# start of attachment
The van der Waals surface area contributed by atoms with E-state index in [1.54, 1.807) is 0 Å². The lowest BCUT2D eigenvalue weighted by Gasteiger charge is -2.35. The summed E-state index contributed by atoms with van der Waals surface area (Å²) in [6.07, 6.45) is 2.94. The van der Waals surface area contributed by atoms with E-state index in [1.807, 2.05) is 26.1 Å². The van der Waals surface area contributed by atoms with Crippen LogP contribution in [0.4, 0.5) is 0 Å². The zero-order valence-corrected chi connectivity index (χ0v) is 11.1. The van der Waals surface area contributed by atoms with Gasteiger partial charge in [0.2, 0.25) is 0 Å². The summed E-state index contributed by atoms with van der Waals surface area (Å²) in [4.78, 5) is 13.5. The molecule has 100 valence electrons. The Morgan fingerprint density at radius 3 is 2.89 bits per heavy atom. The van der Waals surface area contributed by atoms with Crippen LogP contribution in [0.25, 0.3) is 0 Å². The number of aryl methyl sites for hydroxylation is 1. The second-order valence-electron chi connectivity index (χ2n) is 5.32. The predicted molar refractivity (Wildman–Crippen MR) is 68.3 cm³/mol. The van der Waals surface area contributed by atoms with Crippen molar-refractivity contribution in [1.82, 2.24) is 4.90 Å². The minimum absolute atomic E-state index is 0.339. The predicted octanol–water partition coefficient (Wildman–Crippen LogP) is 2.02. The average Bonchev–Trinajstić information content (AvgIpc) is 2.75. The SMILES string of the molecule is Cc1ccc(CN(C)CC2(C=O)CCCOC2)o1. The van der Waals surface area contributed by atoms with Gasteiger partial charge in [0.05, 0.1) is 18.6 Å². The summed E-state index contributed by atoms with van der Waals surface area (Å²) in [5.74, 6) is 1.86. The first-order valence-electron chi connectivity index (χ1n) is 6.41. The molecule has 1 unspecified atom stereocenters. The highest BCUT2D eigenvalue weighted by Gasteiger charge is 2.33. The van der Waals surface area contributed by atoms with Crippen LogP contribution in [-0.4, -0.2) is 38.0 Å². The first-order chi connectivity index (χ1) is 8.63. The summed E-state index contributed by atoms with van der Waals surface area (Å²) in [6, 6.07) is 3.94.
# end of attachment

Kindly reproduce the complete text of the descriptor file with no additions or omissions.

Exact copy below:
The van der Waals surface area contributed by atoms with E-state index in [1.54, 1.807) is 0 Å². The lowest BCUT2D eigenvalue weighted by Gasteiger charge is -2.35. The summed E-state index contributed by atoms with van der Waals surface area (Å²) in [6.07, 6.45) is 2.94. The van der Waals surface area contributed by atoms with E-state index in [1.807, 2.05) is 26.1 Å². The van der Waals surface area contributed by atoms with Crippen LogP contribution in [0.4, 0.5) is 0 Å². The zero-order valence-corrected chi connectivity index (χ0v) is 11.1. The van der Waals surface area contributed by atoms with Gasteiger partial charge in [0.2, 0.25) is 0 Å². The summed E-state index contributed by atoms with van der Waals surface area (Å²) in [4.78, 5) is 13.5. The molecule has 100 valence electrons. The Morgan fingerprint density at radius 3 is 2.89 bits per heavy atom. The van der Waals surface area contributed by atoms with Crippen LogP contribution in [0.25, 0.3) is 0 Å². The number of aryl methyl sites for hydroxylation is 1. The second-order valence-electron chi connectivity index (χ2n) is 5.32. The predicted molar refractivity (Wildman–Crippen MR) is 68.3 cm³/mol. The van der Waals surface area contributed by atoms with Crippen molar-refractivity contribution in [1.82, 2.24) is 4.90 Å². The minimum absolute atomic E-state index is 0.339. The predicted octanol–water partition coefficient (Wildman–Crippen LogP) is 2.02. The average Bonchev–Trinajstić information content (AvgIpc) is 2.75. The SMILES string of the molecule is Cc1ccc(CN(C)CC2(C=O)CCCOC2)o1. The van der Waals surface area contributed by atoms with Gasteiger partial charge in [0.05, 0.1) is 18.6 Å². The summed E-state index contributed by atoms with van der Waals surface area (Å²) in [5.74, 6) is 1.86. The first-order valence-electron chi connectivity index (χ1n) is 6.41. The molecule has 1 unspecified atom stereocenters. The highest BCUT2D eigenvalue weighted by Gasteiger charge is 2.33. The van der Waals surface area contributed by atoms with Crippen LogP contribution in [-0.4, -0.2) is 38.0 Å². The first-order chi connectivity index (χ1) is 8.63. The summed E-state index contributed by atoms with van der Waals surface area (Å²) in [6, 6.07) is 3.94.